I think after the rough road Apple has been on the last several weeks, we can all agree, that what ever they announce ? it will be cool, neat or Apple will not look good in the eyes of the stock holders, buyers, users, and all those folks who make or try to make a living writing about Apple.



    Kind of like a marriage I think we see some new, something old (up-graded, and something borrowed from somebody (just wait and see, they will be sued for the last item, well because they just will)



    Skip
  • Reply 265 of 311
    wobegonwobegon Posts: 764member
    Quote:
    Originally Posted by hobBIT View Post


    wobegon, I totally agree the 160GB iPod classic is a niche product. And knowing Apple, it's probably a doomed product since Apple hardly ever keeps niche products around (see PowerBook 12").

    Yet its a niche product more likely because of its price and not because people prefer less storage space.



    I'd say it's a little bit of both because if it were simply price, the iPod touch wouldn't be outselling the cheaper iPod nano and iPod classic. It's doing better than those devices due to all the features I listed: WiFi, big screen, slick user-friendly interface (for web browsing, calling people), etc. It's also doing well because a great many people don't need the extra space, or maybe I should say, most people aren't holding out for a 32GB touch, let alone a 64GB, 128GB, or 256GB model.



    Quote:
    Originally Posted by hobBIT View Post


    Where I don't agree is your assumption that a 128GB iPod touch is a compelling alternative. If I have 155GB of music and videos, ditching about 1/4 of them in favor of other features does not seem compelling.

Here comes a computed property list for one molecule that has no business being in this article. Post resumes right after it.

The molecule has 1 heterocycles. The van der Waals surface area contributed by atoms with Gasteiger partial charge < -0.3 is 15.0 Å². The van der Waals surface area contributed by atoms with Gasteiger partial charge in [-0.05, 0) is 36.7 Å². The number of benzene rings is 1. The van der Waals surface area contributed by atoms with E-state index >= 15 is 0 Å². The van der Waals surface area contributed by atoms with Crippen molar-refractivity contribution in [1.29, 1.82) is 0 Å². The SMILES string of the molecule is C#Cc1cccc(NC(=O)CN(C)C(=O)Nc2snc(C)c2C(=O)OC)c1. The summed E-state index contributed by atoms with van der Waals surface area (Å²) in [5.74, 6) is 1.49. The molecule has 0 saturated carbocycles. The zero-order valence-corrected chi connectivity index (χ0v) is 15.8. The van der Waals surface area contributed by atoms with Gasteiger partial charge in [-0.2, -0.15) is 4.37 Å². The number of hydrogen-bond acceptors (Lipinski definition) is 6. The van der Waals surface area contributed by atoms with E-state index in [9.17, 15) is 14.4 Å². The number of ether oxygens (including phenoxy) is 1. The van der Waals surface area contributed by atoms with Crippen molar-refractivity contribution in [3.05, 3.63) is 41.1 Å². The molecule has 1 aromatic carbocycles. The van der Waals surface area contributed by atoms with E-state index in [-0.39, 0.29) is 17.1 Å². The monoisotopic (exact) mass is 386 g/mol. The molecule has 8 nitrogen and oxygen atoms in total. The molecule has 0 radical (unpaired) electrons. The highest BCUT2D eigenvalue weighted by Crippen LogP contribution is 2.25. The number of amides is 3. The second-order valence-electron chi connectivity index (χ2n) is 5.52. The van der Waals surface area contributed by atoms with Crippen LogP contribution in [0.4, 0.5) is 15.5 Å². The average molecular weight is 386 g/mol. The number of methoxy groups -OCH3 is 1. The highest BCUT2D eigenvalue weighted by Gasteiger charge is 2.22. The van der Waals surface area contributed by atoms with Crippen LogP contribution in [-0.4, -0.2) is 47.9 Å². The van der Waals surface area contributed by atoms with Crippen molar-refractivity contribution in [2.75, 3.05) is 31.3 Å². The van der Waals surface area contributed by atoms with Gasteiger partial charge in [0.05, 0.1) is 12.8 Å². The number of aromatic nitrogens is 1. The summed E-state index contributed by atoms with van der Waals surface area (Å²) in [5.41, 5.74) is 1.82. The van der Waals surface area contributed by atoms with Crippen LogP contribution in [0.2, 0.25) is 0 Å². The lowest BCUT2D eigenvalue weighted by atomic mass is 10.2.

Especially since watching the classic's videos probalby looks crap anyway (due to lower resolution), so I'd need to ditch even more of my library to get higher res versions of these videos.



    I think we're going at this from different angles. I was suggesting that people generally buy more space than they need, as I did with my 80GB iPod video, which is holding only 23GB of music and including videos and podcasts, I have around 30GB of content. So no, you certainly wouldn't be well served by a 128GB touch when you already have more stuff than it can hold and no doubt, you plan on acquiring more stuff. You'd have to decide to stick with the 160GB classic you already have, or keep your iPod classic after buying an iPod touch and limit your music library on the latter, using the former when you don't need a big screen.



    Personally, I'll be holding onto my 80GB iPod video 'til they launch a 64GB touch, maybe even a 128GB touch depending on how much music and videos I acquire in the meantime. But as I'm sure you're aware, a number of people with big music libraries actually end up buying a lower-capacity touch and keep their larger-capacity classic. That's why I keep stressing alternative, rather than replacement. For the majority of people, though, a touch can serve as a replacement because they have a measly 4GB-5GB worth of music and videos.



    Oh, and about watching video on an iPod video or iPod classic, it's really not that bad. The resolution is fine - the nano has the same resolution, just higher pixel density thanks to the smaller screen. Would I watch a movie on it? No. It's good for ripped YouTube videos, video podcasts, and TV shows. I've watched a considerable amount of videos on my iPod because I'm writing this on my trusty three year old 15" PowerBook G4 (I almost bought the 12", but it felt claustrophobic; the Air's 13" higher res screen is much more comfortable IMO), which no longer has working speakers after a water spill. I use the application TubeTV for downloading and converting Flash videos, which I then sync to my iPod. I'm too cheap to fix it at this point and...it helps me justify a new Mac.